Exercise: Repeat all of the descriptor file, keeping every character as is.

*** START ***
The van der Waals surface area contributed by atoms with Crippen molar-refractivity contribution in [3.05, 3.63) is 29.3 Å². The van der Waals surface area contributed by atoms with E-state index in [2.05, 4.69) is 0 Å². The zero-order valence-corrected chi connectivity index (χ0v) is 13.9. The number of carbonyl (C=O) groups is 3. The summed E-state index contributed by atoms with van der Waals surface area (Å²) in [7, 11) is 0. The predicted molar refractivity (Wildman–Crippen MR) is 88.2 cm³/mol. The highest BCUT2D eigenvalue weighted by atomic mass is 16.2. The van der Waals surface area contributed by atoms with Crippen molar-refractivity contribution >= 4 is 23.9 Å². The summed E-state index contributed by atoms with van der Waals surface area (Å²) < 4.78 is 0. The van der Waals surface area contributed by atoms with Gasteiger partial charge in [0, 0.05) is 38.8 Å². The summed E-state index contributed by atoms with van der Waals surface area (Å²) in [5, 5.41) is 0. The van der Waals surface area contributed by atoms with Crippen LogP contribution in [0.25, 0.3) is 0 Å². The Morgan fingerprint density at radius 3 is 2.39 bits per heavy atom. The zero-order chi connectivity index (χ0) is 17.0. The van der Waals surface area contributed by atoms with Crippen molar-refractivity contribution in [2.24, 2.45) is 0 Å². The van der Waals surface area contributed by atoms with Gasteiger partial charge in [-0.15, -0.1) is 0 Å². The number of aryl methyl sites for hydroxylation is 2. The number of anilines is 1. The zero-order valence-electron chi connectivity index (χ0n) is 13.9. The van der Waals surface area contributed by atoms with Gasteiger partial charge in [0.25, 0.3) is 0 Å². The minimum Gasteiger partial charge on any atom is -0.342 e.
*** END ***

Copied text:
The van der Waals surface area contributed by atoms with Crippen molar-refractivity contribution in [3.05, 3.63) is 29.3 Å². The van der Waals surface area contributed by atoms with E-state index in [2.05, 4.69) is 0 Å². The zero-order valence-corrected chi connectivity index (χ0v) is 13.9. The number of carbonyl (C=O) groups is 3. The summed E-state index contributed by atoms with van der Waals surface area (Å²) in [7, 11) is 0. The predicted molar refractivity (Wildman–Crippen MR) is 88.2 cm³/mol. The highest BCUT2D eigenvalue weighted by atomic mass is 16.2. The van der Waals surface area contributed by atoms with Crippen molar-refractivity contribution >= 4 is 23.9 Å². The summed E-state index contributed by atoms with van der Waals surface area (Å²) < 4.78 is 0. The van der Waals surface area contributed by atoms with Gasteiger partial charge in [0, 0.05) is 38.8 Å². The summed E-state index contributed by atoms with van der Waals surface area (Å²) in [5, 5.41) is 0. The van der Waals surface area contributed by atoms with Crippen LogP contribution in [0.25, 0.3) is 0 Å². The Morgan fingerprint density at radius 3 is 2.39 bits per heavy atom. The zero-order chi connectivity index (χ0) is 17.0. The van der Waals surface area contributed by atoms with Crippen molar-refractivity contribution in [2.24, 2.45) is 0 Å². The van der Waals surface area contributed by atoms with Gasteiger partial charge in [-0.15, -0.1) is 0 Å². The number of aryl methyl sites for hydroxylation is 2. The number of anilines is 1. The zero-order valence-electron chi connectivity index (χ0n) is 13.9. The van der Waals surface area contributed by atoms with Gasteiger partial charge in [0.25, 0.3) is 0 Å². The minimum Gasteiger partial charge on any atom is -0.342 e.